SmartphoneAlmost 20% of Americans are still on 3G networks – even as many of these networks face decommissioning next year, according to Opensignal.

The firm found that 17% of U.S. subscribers and 19% of wireless connections in the U.S. still were using the outdated air interface as recently as last year. This is overwhelmingly more than the 1% of subscribers who have moved to 5G.

Opensignal found that only 4.1% of the approximately 30 million Americans who still use 3G do not have a 4G-capable device. This is “unsurprising,” according to Opensignal, because most carriers have sold nothing but 4G-capable phones for years as a way to accelerate the move of subscribers away from older networks.

In all, 83% of users still served by 3G have 4G-capable devices but do not have a 4G plan. This was apparent because this percentage of 3G users with 4G-capable devices who visited areas with available 4G networks didn’t use them. This indicates that these subscribers don’t have 4G rate plans and thus no option to use the network. Some operators – the release cites AT&T as an example – don’t advertise 3G-only plans but allow subscribers to keep them until they upgrade.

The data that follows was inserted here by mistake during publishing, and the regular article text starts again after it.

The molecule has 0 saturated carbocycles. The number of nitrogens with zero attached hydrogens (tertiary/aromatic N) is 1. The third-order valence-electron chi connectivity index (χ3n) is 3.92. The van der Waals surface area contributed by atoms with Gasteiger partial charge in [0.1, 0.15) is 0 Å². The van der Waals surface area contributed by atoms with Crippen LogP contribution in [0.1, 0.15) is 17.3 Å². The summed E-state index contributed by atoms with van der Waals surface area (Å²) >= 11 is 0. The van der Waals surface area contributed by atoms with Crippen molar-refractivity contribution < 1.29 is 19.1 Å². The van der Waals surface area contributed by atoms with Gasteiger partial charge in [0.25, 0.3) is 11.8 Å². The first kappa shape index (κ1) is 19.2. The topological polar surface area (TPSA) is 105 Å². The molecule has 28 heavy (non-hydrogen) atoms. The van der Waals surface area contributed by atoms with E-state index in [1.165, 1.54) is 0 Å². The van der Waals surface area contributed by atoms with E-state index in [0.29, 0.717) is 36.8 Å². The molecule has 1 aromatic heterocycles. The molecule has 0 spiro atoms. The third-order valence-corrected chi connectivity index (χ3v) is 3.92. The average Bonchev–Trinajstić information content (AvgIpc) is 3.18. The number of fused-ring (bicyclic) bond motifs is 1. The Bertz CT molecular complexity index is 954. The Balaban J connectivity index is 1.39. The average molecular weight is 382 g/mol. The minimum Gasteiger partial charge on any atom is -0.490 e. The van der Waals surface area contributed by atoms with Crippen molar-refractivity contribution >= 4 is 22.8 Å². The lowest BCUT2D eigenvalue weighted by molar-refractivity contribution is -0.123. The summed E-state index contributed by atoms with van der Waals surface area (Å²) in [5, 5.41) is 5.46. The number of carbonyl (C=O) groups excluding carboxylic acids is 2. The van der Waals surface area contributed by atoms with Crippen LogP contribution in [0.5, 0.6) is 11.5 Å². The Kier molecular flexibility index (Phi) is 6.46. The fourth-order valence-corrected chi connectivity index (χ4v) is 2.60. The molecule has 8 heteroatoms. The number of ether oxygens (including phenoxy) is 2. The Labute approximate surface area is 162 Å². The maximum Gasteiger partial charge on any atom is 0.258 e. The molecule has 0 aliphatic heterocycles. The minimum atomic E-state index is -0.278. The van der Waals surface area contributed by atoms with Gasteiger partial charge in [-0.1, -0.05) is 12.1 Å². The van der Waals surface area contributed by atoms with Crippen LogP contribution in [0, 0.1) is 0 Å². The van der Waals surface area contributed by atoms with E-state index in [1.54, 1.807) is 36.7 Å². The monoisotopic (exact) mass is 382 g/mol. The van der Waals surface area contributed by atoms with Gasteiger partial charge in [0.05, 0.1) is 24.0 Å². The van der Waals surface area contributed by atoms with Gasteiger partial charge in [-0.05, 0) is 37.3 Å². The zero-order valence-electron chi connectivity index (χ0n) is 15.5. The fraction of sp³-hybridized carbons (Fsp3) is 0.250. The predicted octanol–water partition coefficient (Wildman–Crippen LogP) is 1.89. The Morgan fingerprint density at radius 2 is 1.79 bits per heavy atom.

Source: Opensignal

These also are less active users: Data shows that 3G-only subscribers connect to mobile data networks for 31.9% less time than 4G users. Opensignal also suggests that 13% of 3G users are not covered by 4G networks. “These 3G-only users spent their time in areas where we have never seen a 4G measurement on their mobile network operator,” according to the company. “This suggests that the main reason they did not connect to 4G networks was that they lived in areas where their carrier doesn’t offer 4G yet.”

The evolution of mobile networks has been fast. It was only three years ago that 4G revenue was predicted to surpass 3G. In June, 2016, Strategy Analytics said that revenues from 4G subscriptions would rise from 25% to 49% of the global total by the end of the year. At that time the firm found that 2G would be comprise 21% of mobile revenues with 19% coming from 3G in 2016.

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One thought on “Report: Amidst 5G Rush, 17% of U.S. Subscribers Still on 3G

  1. This article begs several more questions that need to be asked: How many people have no access to 4G or LTE networks at all where they live? How many only have access to ancient GSM or 1X CDMA networks where they live? I think the answers to each of those questions would be quite surprising, as I see places where my Verizon phone switches to 1x or 3G all the time.

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